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May 25, 2022

Scratch Pad

Founded as a way to celebrate creative talent at Ames High School, Scratch Pad has been a part of AHS history since 1962. Previously a publication put out by the Creative Writing Club, Scratch Pad was created to give budding novelists and poets a publisher for their works. As an annual publication, it was designed to feature not only outstanding pieces written for English classes, but also poems, short stories, and sketches. 

While Scratch Pad has a lengthy history, its own story did not always grace the AHS yearbook. The group was inactive through most of the ‘70’s and was renewed in the 80’s as a chance to spark interest in journalism careers. While Scratch Pad dealt with creative writing, students also got a taste of print journalism by working on the Web, oftentimes working hand-in-hand. The 1990 Spirit yearbook details the first year the production was taken outside of the district to be published in order to have a more professional look. 

Through the years one thing hasn’t changed; the emphasis of Scratch Pad has always been creativity. Students once had to review 400 entries, of which only 200 made the publication.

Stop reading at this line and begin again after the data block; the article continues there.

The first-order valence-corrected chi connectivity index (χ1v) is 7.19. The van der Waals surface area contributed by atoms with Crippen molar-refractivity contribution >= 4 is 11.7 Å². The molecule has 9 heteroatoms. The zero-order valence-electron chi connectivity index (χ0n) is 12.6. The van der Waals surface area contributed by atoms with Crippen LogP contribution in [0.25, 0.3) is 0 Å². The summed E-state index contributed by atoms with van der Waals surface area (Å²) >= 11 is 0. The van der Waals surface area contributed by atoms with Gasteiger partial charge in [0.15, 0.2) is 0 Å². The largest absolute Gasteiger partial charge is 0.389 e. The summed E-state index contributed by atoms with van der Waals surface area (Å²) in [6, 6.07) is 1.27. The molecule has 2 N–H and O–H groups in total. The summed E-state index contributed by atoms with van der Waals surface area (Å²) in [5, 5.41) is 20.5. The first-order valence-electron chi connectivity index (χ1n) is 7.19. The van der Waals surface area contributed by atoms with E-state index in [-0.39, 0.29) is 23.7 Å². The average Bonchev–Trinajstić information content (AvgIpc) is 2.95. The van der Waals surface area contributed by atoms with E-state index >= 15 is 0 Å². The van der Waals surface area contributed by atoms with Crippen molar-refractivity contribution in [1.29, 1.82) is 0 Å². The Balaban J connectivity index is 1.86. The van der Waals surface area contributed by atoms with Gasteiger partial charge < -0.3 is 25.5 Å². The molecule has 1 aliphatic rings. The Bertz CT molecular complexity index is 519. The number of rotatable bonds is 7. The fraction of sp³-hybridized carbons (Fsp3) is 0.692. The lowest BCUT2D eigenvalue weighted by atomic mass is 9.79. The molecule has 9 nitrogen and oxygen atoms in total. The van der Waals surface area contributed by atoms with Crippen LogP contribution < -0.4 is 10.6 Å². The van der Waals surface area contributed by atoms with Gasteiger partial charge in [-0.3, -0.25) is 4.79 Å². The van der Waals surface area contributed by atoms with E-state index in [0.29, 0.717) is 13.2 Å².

“Our goal right now is to create a publication for this year, and then build on the momentum in the coming years,” says Kate Engelkes, AHS language arts teacher and Scratch Pad sponsor.

This year is Engelkes’ first as the Scratch Pad sponsor. She looks to renew the spirit of Scratch Pad and celebrate its history in the future. Plans include growing the editorial board, renewing interest with the student population, and improving the publication. “We would love for more people to be involved to create an even stronger future publication,” adds Engelkes.   

While the publication is the biggest part of Scratch Pad, the group also holds creative events. This year, they hosted an art and writing workshop evening with Iowa State University graduate students currently in creative writing and art programs. ISU students hosted mini-sessions on different aspects of creative work including collage making, nature journaling, creating compelling villains, playwriting, and more. 

“It was a really cool event, and provided an amazing opportunity for Ames High students to learn from ISU students,” said Engelkes. “We want to collaborate with these students in future workshop events.”

The group is finishing up this year’s publication which is available at the end of the school year. Copies are $5 and sold at the high school. 

To obtain a copy, contact